On realistic target coverage by autonomous drones
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Low-cost mini-drones with advanced sensing and maneuverability enable a new class of intelligent sensing systems. To achieve the full potential of such drones, it is necessary to develop new enhanced formulations of both common and emerging sensing scenarios. Namely, several fundamental challenges in visual sensing are yet to be solved including (1) fitting sizable targets in camera frames; (2) positioning cameras at effective viewpoints matching target poses; and (3) accounting for occlusion by elements in the environment, including other targets. In this article, we introduce Argus, an autonomous system that utilizes drones to collect target information incrementally through a two-tier architecture. To tackle the stated challenges, Argus employs a novel geometric model that captures both target shapes and coverage constraints. Recognizing drones as the scarcest resource, Argus aims to minimize the number of drones required to cover a set of targets. We prove this problem is NP-hard, and even hard to approximate, before deriving a best-possible approximation algorithm along with a competitive sampling heuristic which runs up to 100× faster according to large-scale simulations. To test Argus in action, we demonstrate and analyze its performance on a prototype implementation. Finally, we present a number of extensions to accommodate more application requirements and highlight some open problems.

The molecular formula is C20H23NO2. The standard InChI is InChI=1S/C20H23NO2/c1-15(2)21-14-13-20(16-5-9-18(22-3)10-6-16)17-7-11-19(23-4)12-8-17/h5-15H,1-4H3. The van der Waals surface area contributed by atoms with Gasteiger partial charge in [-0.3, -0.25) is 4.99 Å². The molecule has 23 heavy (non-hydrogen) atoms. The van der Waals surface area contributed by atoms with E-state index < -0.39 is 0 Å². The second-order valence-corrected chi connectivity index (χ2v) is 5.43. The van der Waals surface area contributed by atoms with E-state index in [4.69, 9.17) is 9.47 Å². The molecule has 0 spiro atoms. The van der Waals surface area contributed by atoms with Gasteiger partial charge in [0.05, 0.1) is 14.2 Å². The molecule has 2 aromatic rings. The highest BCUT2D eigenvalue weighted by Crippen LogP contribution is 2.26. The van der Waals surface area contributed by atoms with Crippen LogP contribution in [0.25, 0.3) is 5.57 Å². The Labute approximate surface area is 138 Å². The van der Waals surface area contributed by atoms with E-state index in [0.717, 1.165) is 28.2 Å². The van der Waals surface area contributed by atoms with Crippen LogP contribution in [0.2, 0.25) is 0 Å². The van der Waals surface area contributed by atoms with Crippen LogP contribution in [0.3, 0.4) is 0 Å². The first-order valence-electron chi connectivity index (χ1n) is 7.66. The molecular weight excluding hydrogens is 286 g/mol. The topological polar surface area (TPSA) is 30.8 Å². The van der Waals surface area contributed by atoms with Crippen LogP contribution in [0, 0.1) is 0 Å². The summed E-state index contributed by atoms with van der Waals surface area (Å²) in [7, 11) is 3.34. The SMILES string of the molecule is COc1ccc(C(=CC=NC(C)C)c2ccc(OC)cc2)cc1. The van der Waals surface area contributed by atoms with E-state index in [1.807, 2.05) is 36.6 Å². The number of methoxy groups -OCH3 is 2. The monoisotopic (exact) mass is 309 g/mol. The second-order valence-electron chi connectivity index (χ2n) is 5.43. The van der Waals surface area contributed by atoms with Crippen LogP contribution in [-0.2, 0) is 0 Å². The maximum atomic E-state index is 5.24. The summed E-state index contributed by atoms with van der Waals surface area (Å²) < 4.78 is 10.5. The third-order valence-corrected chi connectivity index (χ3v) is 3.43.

- Computer Science & Engineering [582 items ]